It’s a statement that’s now akin to ‘play our best’ and ‘one game at a time’ in the annals of bad sports clichés.
It’s a statement that’s been uttered with regularity in recent days by Arsenal supporters worldwide – without the hint of irony that would’ve made its use acceptable.
Where we stand today:
On Wednesday afternoon Arsenal captain Robin van Persie issued a statement through his website that indicated he disagreed with the current direction of the club and would not sign an extension to a deal that expires after next season.
Caught flat-footed, Arsenal FC hastily released a three sentence response to the RvP salvo – featuring the ominous line “we are confident that he will fulfil his commitments to the Club.”
And finally – it wouldn’t be a story about the Gunners finances without them – Red & White, the investment company headed by Alisher Usmanov and Farhad Moshiri that owns 30% of the club, released a statement outlining their deep reservations with Arsenal’s financial strategy under majority owner Stan Kroenke.
The seven stages of grief don’t apply to every situation – I’m a big revenge/anger fan. The reaction to RvP’s online proclamation – one that led to the crash of his personal website- from the Gunner faithful was a combination of sadness, anger and bargaining. Acceptance is a long way off. Throughout the last campaign speculation regarding van Persie’s future was rampant. From about January onwards I began to prepare myself – he was gone.
I’m mad, not because he is leaving. Last summer was a confirmation of what we already know. A spend thrift approach is not enough to compete in England and Europe. Fabregas and Nasri weren’t the first and they won’t be the last. I’m not mad that he’s leaving after the club stuck with him during his injury problems – probably the most ridiculous gripe I’ve seen since Wednesday.
While strolling in the park amongst your garden variety non poisonous snakes it became clear. L’affaire RvP bothered me more than I initially let on.
1) The website – really?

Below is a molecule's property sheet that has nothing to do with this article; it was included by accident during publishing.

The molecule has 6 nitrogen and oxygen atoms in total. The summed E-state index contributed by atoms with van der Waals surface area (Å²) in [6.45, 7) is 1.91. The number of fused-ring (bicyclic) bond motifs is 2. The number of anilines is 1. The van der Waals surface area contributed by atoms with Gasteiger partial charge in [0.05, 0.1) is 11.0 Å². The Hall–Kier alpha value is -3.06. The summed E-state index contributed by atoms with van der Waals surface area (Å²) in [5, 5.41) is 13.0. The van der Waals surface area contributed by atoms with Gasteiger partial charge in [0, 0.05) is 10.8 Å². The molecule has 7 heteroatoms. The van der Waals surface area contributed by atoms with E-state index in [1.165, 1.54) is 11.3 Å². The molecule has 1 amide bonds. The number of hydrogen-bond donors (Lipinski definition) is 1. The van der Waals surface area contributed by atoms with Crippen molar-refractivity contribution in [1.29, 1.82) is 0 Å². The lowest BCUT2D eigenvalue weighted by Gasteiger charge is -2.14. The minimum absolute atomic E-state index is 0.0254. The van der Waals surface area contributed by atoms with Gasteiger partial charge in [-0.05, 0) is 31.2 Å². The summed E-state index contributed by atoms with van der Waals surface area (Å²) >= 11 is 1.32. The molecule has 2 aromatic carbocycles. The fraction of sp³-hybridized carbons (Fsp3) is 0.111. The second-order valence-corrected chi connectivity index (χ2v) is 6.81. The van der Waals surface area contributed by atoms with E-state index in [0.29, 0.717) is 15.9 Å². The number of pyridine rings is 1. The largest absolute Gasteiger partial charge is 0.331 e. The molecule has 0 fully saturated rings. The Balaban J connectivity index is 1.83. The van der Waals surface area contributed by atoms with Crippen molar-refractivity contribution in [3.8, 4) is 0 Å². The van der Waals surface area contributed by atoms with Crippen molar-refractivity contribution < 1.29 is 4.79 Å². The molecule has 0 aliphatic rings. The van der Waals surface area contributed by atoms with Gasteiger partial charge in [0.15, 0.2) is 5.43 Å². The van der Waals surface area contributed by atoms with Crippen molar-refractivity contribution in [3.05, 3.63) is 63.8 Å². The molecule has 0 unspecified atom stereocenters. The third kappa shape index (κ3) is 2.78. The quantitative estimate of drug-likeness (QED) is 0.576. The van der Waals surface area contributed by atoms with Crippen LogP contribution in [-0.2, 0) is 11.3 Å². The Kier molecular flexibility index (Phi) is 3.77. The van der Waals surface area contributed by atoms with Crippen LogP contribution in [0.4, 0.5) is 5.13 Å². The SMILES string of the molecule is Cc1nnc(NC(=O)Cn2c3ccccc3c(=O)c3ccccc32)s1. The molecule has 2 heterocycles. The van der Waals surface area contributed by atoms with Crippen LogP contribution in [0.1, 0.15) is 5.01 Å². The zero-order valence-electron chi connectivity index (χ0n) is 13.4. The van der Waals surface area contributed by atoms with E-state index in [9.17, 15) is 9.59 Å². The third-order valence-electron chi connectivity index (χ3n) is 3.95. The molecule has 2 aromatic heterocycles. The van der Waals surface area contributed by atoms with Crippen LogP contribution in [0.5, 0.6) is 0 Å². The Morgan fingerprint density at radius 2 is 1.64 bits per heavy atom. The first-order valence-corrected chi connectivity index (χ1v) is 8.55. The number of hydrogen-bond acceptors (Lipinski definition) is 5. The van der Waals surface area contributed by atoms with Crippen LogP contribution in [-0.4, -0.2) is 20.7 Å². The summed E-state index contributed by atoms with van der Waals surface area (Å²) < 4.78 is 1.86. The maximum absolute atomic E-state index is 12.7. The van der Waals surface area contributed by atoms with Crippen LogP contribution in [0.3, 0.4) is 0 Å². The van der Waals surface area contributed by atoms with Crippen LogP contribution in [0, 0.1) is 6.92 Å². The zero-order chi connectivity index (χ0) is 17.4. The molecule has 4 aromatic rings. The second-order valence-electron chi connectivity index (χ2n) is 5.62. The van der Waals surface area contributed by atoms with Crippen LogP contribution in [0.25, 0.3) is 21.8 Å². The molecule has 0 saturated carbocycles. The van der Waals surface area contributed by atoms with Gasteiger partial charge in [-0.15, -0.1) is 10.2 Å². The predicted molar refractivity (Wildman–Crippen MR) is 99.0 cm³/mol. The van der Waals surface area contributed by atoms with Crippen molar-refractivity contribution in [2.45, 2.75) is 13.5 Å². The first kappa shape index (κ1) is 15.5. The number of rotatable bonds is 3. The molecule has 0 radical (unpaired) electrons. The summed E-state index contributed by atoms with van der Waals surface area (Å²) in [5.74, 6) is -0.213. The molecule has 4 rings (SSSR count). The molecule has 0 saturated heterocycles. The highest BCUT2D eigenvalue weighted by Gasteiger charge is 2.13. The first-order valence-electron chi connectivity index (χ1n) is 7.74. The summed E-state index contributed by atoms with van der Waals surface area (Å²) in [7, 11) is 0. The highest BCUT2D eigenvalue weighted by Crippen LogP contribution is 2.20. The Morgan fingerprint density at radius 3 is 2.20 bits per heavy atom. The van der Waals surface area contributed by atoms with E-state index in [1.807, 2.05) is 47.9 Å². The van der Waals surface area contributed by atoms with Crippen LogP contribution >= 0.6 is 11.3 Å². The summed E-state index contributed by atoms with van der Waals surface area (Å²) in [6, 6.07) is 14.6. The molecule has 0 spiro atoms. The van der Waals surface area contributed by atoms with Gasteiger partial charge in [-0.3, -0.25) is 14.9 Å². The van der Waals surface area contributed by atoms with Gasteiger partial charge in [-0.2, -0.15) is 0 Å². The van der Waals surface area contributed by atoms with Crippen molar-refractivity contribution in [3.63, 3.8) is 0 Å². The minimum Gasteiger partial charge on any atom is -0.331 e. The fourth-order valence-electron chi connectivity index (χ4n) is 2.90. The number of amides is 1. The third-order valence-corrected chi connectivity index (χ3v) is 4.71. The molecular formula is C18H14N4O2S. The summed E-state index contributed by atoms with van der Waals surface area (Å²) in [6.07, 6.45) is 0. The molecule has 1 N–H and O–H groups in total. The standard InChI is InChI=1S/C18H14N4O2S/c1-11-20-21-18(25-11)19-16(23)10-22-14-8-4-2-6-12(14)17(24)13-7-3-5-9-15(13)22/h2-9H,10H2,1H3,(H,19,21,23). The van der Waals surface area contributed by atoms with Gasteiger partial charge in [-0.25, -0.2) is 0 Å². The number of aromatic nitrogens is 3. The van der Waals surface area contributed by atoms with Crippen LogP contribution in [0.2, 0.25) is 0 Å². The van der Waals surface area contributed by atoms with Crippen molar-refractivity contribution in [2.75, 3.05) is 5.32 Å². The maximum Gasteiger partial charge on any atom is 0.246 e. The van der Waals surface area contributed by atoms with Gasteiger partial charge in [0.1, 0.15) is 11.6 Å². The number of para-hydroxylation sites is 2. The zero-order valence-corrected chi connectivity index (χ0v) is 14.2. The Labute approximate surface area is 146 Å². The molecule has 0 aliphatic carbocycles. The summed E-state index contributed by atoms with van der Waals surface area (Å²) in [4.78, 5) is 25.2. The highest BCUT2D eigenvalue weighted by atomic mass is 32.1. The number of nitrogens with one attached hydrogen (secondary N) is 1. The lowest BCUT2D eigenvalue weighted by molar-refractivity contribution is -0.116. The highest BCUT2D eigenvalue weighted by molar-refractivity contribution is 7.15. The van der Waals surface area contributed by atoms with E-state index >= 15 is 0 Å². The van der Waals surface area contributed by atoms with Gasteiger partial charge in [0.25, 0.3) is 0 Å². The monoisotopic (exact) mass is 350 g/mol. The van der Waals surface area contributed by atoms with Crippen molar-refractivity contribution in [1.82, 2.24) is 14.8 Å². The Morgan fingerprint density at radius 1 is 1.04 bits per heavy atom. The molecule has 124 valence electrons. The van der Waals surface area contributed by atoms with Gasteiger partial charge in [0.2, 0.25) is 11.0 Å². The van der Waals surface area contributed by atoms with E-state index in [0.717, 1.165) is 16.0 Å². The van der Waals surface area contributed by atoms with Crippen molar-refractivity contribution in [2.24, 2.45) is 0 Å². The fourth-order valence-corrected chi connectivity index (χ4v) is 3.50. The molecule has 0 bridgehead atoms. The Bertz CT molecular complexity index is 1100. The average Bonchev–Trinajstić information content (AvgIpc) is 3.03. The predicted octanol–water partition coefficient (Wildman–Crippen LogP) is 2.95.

At least service the damn thing before you release a provocative statement like that.
If it’s a ploy – one that aims to win over the fans and direct their venom towards the board – than it’s a poorly calculated one. For that matter, what was the difference in their respective plans? Who was willing to give Didier Drogba his own fiefdom in North London. Why include the jab about CEO Ivan Gazidis being on vacation – a claim vehemently denied by the club. Even if it’s true, the snipe reeks of pettiness. Again, I fully understand why van Persie wants to play this year out, but the website man. The website.
2) Player retention
From Red and White’s statement yesterday:
“The real conflict seems to be between the supporters’ expectations and your vision for the club and at the heart of this is the policy of so-called self-financing. The self-financing model was created to suit the major shareholders at the time, all of whom subsequently sold their shares. The previous decision by the board to fund the building of the Emirates Stadium with long-term debt was, we believe, certainly not about self-financing.”
Usmanov says he’s a fan. He says Red and White want to do what all clubs with the history of Arsenal should do: win trophies. Look, it’s a good read. As Richard Whittall laid out yesterday, Usmanov wasn’t happy when Kroenke took majority control of the club. For the board, the American is the safe option. For the fan, Usmanov is the sketchy money dream. The Arsenal blogosphere is abuzz with speculation indicating the beginnings of a civil war over majority control.
Is this the dream though? The eccentric Uzbek isn’t wrong. Trophies. Retaining talent is our best way of showing other clubs we mean business, for lack of a better term. What is the point of cultivating these stars from the nether regions of Europe if we can’t capitalize on the prime of their careers – and that’s a business decision, not a football one.
Selling isn’t the only option. If the club’s ambition is what truly concerns van Persie, Wenger has time to prove the Dutchman wrong. While Giroud and Podolski are a good start – more needs to be done.
I think it’s safe to assume this will not happen.
3) RvP’s legacy
We finish where we started. No individual is bigger than the club – correct. But this individual – one Robin van Persie – was damn important. van Persie’s statement unleashed the same torrent of abuse and vitriol faced by other Arsenal deserters. We will move on, I have no doubts. But the impact this makes on the field is impossible to measure. As James Martin puts it – the RvP of last season is not replaceable. Where he goes, rumors have both Manchester clubs and Juventus as the most likely destinations, will go a long way in determining what exactly his legacy is in North London. Staying in England will kill a lot of goodwill in my books.
Robin van Persie was who we wanted him to be. Our star from the big club that should spend, but doesn’t.